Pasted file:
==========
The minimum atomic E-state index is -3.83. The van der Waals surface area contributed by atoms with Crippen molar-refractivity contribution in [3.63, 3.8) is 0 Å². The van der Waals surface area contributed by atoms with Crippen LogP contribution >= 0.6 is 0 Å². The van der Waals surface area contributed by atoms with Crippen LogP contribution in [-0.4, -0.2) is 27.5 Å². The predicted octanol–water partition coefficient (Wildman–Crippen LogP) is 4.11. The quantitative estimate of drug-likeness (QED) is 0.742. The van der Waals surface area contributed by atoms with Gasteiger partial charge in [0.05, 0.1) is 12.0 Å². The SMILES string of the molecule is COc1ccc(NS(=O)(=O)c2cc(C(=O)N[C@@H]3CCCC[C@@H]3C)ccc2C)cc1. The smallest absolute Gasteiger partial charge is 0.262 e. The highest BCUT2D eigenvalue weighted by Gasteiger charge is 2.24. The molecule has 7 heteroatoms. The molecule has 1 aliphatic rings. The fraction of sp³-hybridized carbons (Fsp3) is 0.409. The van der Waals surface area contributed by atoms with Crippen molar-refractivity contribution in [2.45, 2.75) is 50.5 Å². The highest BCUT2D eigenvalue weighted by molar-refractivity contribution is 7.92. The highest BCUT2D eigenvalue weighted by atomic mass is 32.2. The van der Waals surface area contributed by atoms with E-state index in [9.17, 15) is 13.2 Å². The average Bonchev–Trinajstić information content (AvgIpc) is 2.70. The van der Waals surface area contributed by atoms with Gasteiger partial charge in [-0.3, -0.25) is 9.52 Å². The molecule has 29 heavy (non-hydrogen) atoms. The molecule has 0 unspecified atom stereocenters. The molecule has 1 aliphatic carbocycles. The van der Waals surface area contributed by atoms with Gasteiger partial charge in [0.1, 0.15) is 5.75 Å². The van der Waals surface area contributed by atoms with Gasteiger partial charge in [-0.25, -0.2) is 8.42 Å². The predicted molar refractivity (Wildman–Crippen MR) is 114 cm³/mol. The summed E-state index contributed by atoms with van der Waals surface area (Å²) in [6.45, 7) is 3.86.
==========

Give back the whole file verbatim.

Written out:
The minimum atomic E-state index is -3.83. The van der Waals surface area contributed by atoms with Crippen molar-refractivity contribution in [3.63, 3.8) is 0 Å². The van der Waals surface area contributed by atoms with Crippen LogP contribution >= 0.6 is 0 Å². The van der Waals surface area contributed by atoms with Crippen LogP contribution in [-0.4, -0.2) is 27.5 Å². The predicted octanol–water partition coefficient (Wildman–Crippen LogP) is 4.11. The quantitative estimate of drug-likeness (QED) is 0.742. The van der Waals surface area contributed by atoms with Gasteiger partial charge in [0.05, 0.1) is 12.0 Å². The SMILES string of the molecule is COc1ccc(NS(=O)(=O)c2cc(C(=O)N[C@@H]3CCCC[C@@H]3C)ccc2C)cc1. The smallest absolute Gasteiger partial charge is 0.262 e. The highest BCUT2D eigenvalue weighted by Gasteiger charge is 2.24. The molecule has 7 heteroatoms. The molecule has 1 aliphatic rings. The fraction of sp³-hybridized carbons (Fsp3) is 0.409. The van der Waals surface area contributed by atoms with Crippen molar-refractivity contribution in [2.45, 2.75) is 50.5 Å². The highest BCUT2D eigenvalue weighted by molar-refractivity contribution is 7.92. The highest BCUT2D eigenvalue weighted by atomic mass is 32.2. The van der Waals surface area contributed by atoms with E-state index in [9.17, 15) is 13.2 Å². The average Bonchev–Trinajstić information content (AvgIpc) is 2.70. The van der Waals surface area contributed by atoms with Gasteiger partial charge in [-0.3, -0.25) is 9.52 Å². The molecule has 29 heavy (non-hydrogen) atoms. The molecule has 0 unspecified atom stereocenters. The molecule has 1 aliphatic carbocycles. The van der Waals surface area contributed by atoms with Gasteiger partial charge in [0.1, 0.15) is 5.75 Å². The van der Waals surface area contributed by atoms with Gasteiger partial charge in [-0.25, -0.2) is 8.42 Å². The predicted molar refractivity (Wildman–Crippen MR) is 114 cm³/mol. The summed E-state index contributed by atoms with van der Waals surface area (Å²) in [6.45, 7) is 3.86.